My Mom and Neighbours

We live in a small town, and my mom grew up in a small town. She does those things that are sometimes stereotypical of small town people, like paying attention to what the neighbors are doing and wondering why someones van has been parked in front of someone else’s house for THREE days. Meanwhile, my husband works shift work and gets home at all sorts of strange hours around the clock. The other day I told my mom that he would be home at 6 am., and she said, “I wonder what your neighbors are thinking about all of his strange comings and goings!”

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Uncomfortable comments

I don’t think it’s a good idea, when someone is mad at another person, to choose that moment to tell that person how you have always thought they were so much like that other person.

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Checking work email before bed

I just gave myself an anxiety attack. The benefit of having as much work flexibility as I have is that from time to time I can drop off the pant for a day with few to no consequences. On the flip side, I need to be prepared to make myself available at odd or unusual times. Anywa, I’ve been feeling deserving of a day off after my last heinous exam, so I dropped off Friday, also to put together the party for my husband’s thirtieth birthday party being held today. One of the benefits of a blackberry is even when you drop off you can still get emails about what is going on in the world in case you need to drop back in. However, it seems I missed quite a few emails there, and I missed some medium level messages that needed attending to yesterday. I don’t know whwt happened, and I just check my email now, Saturday night, and realized I didn’t resound to some important emails. On the flip side, I only work ten hours a weeks and can’t be expected to be available at the drop of a hat. Anyway, the take home message is not to check your email before you go to bed.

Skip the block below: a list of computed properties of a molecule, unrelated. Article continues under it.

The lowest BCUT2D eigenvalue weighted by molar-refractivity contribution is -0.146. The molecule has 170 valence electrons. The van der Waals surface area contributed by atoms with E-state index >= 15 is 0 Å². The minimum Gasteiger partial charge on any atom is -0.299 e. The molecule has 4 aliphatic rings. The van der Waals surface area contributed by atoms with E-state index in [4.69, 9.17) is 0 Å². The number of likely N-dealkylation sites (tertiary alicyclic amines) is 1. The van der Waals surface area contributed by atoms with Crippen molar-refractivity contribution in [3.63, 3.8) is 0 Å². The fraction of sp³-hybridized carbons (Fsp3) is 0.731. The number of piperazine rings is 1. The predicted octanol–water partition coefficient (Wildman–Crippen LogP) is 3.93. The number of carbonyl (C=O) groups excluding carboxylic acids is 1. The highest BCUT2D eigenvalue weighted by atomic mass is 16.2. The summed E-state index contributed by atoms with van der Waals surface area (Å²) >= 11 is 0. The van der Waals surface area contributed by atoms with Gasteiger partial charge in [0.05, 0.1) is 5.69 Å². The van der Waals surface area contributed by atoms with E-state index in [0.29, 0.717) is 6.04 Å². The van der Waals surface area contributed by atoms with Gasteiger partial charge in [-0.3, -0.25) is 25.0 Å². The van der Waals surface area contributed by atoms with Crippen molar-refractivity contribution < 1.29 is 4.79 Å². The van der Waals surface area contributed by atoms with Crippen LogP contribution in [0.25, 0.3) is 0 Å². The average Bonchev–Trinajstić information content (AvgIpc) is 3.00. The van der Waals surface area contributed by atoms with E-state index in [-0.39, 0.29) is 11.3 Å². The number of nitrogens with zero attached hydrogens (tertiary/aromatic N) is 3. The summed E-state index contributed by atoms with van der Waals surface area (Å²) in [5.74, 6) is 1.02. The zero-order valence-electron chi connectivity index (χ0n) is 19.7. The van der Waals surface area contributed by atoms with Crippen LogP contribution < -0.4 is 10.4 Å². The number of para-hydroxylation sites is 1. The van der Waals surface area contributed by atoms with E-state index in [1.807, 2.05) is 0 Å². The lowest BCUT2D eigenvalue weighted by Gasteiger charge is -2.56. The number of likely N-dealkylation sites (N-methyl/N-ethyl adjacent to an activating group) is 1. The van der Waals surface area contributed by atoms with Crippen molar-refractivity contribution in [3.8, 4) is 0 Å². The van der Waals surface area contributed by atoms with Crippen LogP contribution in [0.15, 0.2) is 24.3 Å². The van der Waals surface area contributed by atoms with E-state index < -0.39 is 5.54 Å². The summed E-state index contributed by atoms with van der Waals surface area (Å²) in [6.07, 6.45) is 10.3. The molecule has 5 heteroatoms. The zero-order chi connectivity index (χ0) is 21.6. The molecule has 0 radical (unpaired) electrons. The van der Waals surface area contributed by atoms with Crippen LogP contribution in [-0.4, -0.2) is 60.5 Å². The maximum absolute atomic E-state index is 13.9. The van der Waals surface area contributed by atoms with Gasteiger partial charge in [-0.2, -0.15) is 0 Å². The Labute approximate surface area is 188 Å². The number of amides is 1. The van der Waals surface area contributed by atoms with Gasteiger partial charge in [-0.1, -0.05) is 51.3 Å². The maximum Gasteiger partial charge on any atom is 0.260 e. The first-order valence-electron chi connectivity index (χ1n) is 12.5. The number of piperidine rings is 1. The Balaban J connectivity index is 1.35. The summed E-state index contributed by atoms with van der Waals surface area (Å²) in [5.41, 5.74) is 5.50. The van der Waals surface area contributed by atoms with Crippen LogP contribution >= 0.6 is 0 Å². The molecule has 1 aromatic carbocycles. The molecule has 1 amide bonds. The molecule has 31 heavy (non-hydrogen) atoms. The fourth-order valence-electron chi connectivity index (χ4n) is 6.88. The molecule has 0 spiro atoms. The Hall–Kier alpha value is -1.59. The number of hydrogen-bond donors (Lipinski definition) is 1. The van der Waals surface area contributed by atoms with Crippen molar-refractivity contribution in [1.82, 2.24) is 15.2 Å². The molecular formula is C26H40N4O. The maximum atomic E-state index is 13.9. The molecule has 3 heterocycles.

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“Relatively Speaking” from “Lies I Told My Children” by Karen McQuestion

I started reading “Lies I Told My Children” by Karen McQuestion. There’s a chapter on the kinds of relatives you invite to holiday dinners. It’s pretty good. About 70% of my family is “the sports guy.” They all eat in front of the TV every holiday meal to watch the big game and loudly argue about any sport imaginable on earth. I think my husband and I may be “the dog person.” We always bring our dogs, which we have to keep tied to us because otherwise they’ll pee on something.

I agree with Karen that I wouldn’t want to celebrate a holiday without a single one of them. I love the memeories of family get togethers that could easily be on Everybody Loves Raymond.

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